We showed a couple years ago that the front page of the NY Times averages a little under 2 “But Paragraphs” (paragraphs that start with the word BUT) on any given day. But … today’s paper has 3 stories above the fold, all 3 are about the Kavanaugh hearing, and all 3 have a But Paragraph. Might seem trivial. It’s not. There’s a correlation.
Three stories on the Kavanaugh hearing. Three paragraphs starting with the word BUT. The average is 2. A coincidence? I think not.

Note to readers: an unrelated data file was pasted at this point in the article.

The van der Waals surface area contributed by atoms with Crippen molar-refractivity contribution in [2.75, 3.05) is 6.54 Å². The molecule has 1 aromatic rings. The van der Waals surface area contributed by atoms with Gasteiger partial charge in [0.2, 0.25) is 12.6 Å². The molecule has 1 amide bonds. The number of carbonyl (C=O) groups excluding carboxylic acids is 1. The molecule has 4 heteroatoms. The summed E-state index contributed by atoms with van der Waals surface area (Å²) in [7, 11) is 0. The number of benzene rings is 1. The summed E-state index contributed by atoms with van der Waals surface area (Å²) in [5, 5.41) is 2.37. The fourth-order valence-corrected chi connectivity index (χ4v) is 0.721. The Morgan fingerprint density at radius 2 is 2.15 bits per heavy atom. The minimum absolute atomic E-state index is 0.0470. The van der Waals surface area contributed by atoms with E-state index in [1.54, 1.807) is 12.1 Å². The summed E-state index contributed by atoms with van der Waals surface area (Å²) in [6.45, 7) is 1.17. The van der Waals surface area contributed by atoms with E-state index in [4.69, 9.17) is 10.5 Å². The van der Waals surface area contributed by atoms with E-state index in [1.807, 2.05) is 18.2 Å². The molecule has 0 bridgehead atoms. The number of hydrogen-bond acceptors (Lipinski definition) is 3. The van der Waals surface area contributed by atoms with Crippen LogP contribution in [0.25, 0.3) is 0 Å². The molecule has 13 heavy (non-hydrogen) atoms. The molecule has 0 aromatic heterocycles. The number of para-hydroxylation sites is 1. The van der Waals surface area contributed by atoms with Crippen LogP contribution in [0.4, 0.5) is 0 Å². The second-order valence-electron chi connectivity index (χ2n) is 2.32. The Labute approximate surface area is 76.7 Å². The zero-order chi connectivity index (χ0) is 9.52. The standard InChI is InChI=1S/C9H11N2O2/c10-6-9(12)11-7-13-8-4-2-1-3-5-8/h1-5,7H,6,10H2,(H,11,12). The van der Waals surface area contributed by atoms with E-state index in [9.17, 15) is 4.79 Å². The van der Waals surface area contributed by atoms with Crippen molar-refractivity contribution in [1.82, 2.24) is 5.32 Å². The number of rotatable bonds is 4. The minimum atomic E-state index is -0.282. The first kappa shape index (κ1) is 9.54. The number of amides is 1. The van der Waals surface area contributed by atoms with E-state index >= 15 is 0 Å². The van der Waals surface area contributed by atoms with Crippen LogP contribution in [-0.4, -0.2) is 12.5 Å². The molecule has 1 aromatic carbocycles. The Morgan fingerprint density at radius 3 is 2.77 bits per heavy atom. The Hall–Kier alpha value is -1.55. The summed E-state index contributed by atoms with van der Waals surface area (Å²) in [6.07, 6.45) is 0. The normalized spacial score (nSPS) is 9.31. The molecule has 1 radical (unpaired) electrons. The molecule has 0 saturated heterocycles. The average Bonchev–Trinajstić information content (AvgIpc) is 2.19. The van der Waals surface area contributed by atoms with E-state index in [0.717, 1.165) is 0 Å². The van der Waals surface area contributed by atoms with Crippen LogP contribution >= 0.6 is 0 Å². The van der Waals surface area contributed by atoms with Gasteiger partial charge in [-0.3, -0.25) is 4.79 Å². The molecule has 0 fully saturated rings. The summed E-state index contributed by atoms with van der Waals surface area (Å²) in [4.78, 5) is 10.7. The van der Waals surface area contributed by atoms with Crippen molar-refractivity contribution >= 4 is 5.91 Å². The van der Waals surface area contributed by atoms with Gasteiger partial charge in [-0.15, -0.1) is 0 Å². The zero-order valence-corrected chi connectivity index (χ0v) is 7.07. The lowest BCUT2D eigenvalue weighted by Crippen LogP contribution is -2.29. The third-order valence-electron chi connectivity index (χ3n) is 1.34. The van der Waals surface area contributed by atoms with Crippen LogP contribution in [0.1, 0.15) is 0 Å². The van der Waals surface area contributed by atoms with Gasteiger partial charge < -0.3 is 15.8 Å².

CRANKING UP THE NARRATIVE TENSION
“But” is a strong word. When I did a Story Circles workshop with 15 diplomats from the U.S. State Department they told me they are taught to not even use the word. It’s not a good word for delicate, diplomatic negotiations. BUT … when the nation is gripped with drama, you can bet the newspaper of record is not about to go lightly with the reporting.
That’s what you see in today’s NY Times. Three But Paragraphs above the fold, none below. All of them are stories about the drama of the day — the Kavanaugh hearing. It’s clearly a time for drama, and BUT is the word for the job.